Stocktake: The dangers of stock tips
Giving investment tips to investors without knowing their circumstances is ‘reckless’
Just as you shouldn’t recommend quack therapies for cancer, you really shouldn’t be giving stock tips. Photograph: Getty Images
Investors are often cautioned to ignore stock tips, but financial blogger Joachim Klement of Fidante Partners suggests investors adopt a related but different new year resolution – stop giving stock tips.
At parties, says Klement, investors often ask him for stock recommendation. He typically responds with multiple questions over their financial goals and their portfolio and so on. Typically, the questioner soon makes a “lame excuse” and leaves; both parties are happy the conversation is over.
Jokes aside, the problem is an investment can’t be evaluated in isolation, says Klement. It must fit into an investor’s existing portfolio and fit their goals and ability to take risks.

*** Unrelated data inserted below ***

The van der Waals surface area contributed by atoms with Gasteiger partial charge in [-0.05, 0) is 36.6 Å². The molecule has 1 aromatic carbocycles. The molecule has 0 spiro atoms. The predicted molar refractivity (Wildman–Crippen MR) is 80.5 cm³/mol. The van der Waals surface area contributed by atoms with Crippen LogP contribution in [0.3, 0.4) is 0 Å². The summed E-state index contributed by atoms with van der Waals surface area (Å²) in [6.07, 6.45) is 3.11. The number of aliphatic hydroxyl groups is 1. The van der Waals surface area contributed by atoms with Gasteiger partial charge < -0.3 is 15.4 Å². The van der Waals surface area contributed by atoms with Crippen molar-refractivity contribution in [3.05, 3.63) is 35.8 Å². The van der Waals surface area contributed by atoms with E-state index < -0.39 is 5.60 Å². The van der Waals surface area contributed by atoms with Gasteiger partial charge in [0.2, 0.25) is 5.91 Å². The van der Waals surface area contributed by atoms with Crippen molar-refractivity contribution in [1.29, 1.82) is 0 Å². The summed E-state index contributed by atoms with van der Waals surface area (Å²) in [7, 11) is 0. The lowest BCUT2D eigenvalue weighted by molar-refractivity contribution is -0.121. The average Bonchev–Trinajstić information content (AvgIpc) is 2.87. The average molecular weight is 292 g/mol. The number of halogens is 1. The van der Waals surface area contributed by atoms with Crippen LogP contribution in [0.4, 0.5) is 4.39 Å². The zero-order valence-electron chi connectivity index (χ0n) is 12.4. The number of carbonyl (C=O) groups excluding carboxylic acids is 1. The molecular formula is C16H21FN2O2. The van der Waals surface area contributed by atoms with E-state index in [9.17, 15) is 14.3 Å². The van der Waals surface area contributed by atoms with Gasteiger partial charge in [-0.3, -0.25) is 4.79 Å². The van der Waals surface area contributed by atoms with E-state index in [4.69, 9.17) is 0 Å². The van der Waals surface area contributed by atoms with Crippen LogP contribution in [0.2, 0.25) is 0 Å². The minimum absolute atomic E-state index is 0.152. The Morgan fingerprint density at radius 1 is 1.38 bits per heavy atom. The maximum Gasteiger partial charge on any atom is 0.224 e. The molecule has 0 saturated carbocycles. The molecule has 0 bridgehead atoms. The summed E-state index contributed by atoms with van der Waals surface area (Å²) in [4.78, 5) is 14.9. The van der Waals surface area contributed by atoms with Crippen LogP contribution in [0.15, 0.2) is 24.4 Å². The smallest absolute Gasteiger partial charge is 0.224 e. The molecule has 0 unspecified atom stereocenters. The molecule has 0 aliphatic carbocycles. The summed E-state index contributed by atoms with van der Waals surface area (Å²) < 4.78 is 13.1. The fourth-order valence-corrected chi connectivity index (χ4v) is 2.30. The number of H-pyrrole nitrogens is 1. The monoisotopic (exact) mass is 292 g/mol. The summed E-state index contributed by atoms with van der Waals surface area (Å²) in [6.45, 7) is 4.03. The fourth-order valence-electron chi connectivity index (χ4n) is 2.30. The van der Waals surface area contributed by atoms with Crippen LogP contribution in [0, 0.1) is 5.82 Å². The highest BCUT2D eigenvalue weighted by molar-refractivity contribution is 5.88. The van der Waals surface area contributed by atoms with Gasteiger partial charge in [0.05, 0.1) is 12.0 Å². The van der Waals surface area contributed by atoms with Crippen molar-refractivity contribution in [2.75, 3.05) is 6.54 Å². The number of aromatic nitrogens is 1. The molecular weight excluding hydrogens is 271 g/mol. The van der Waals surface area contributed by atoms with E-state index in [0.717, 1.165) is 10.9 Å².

Consequently, giving investment tips to investors without knowing their circumstances and goals is “reckless”. If you’re not a professional investor, you’re making an even bigger mistake, acting like someone “who has read about cancer on the internet and now provides tips to other people about this new miracle cure for cancer based on vegetable juice and tea”.
Giving advice makes us feel good and signals that we care about the person, says Klement. However, just as you shouldn’t recommend quack therapies for cancer, you really shouldn’t be giving stock tips.